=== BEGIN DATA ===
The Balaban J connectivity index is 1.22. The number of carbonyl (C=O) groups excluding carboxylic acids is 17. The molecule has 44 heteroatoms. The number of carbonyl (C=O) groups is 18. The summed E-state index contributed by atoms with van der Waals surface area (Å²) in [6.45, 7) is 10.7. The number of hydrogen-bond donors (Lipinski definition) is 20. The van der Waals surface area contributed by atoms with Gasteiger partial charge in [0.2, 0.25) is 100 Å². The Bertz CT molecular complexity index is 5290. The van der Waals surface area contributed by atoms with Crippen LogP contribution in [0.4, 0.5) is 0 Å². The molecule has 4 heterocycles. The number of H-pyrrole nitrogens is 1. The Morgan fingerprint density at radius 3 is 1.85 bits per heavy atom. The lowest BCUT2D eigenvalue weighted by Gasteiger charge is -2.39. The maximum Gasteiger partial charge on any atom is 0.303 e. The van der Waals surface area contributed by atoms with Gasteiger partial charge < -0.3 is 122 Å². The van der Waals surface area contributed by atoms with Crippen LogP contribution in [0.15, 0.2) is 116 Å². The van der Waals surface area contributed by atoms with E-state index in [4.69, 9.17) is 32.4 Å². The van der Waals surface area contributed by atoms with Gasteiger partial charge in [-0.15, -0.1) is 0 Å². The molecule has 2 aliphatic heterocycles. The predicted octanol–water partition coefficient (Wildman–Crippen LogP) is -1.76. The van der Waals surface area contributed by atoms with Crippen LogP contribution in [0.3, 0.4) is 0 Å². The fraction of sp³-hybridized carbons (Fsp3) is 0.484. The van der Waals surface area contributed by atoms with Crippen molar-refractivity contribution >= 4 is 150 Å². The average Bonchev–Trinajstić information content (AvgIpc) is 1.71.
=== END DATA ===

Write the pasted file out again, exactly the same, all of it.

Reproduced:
The Balaban J connectivity index is 1.22. The number of carbonyl (C=O) groups excluding carboxylic acids is 17. The molecule has 44 heteroatoms. The number of carbonyl (C=O) groups is 18. The summed E-state index contributed by atoms with van der Waals surface area (Å²) in [6.45, 7) is 10.7. The number of hydrogen-bond donors (Lipinski definition) is 20. The van der Waals surface area contributed by atoms with Gasteiger partial charge in [0.2, 0.25) is 100 Å². The Bertz CT molecular complexity index is 5290. The van der Waals surface area contributed by atoms with Crippen LogP contribution in [0.4, 0.5) is 0 Å². The molecule has 4 heterocycles. The number of H-pyrrole nitrogens is 1. The Morgan fingerprint density at radius 3 is 1.85 bits per heavy atom. The lowest BCUT2D eigenvalue weighted by Gasteiger charge is -2.39. The maximum Gasteiger partial charge on any atom is 0.303 e. The van der Waals surface area contributed by atoms with Gasteiger partial charge < -0.3 is 122 Å². The van der Waals surface area contributed by atoms with Crippen LogP contribution in [0.15, 0.2) is 116 Å². The van der Waals surface area contributed by atoms with E-state index in [4.69, 9.17) is 32.4 Å². The van der Waals surface area contributed by atoms with Gasteiger partial charge in [-0.15, -0.1) is 0 Å². The molecule has 2 aliphatic heterocycles. The predicted octanol–water partition coefficient (Wildman–Crippen LogP) is -1.76. The van der Waals surface area contributed by atoms with Crippen LogP contribution in [0.3, 0.4) is 0 Å². The fraction of sp³-hybridized carbons (Fsp3) is 0.484. The van der Waals surface area contributed by atoms with Crippen molar-refractivity contribution >= 4 is 150 Å². The average Bonchev–Trinajstić information content (AvgIpc) is 1.71.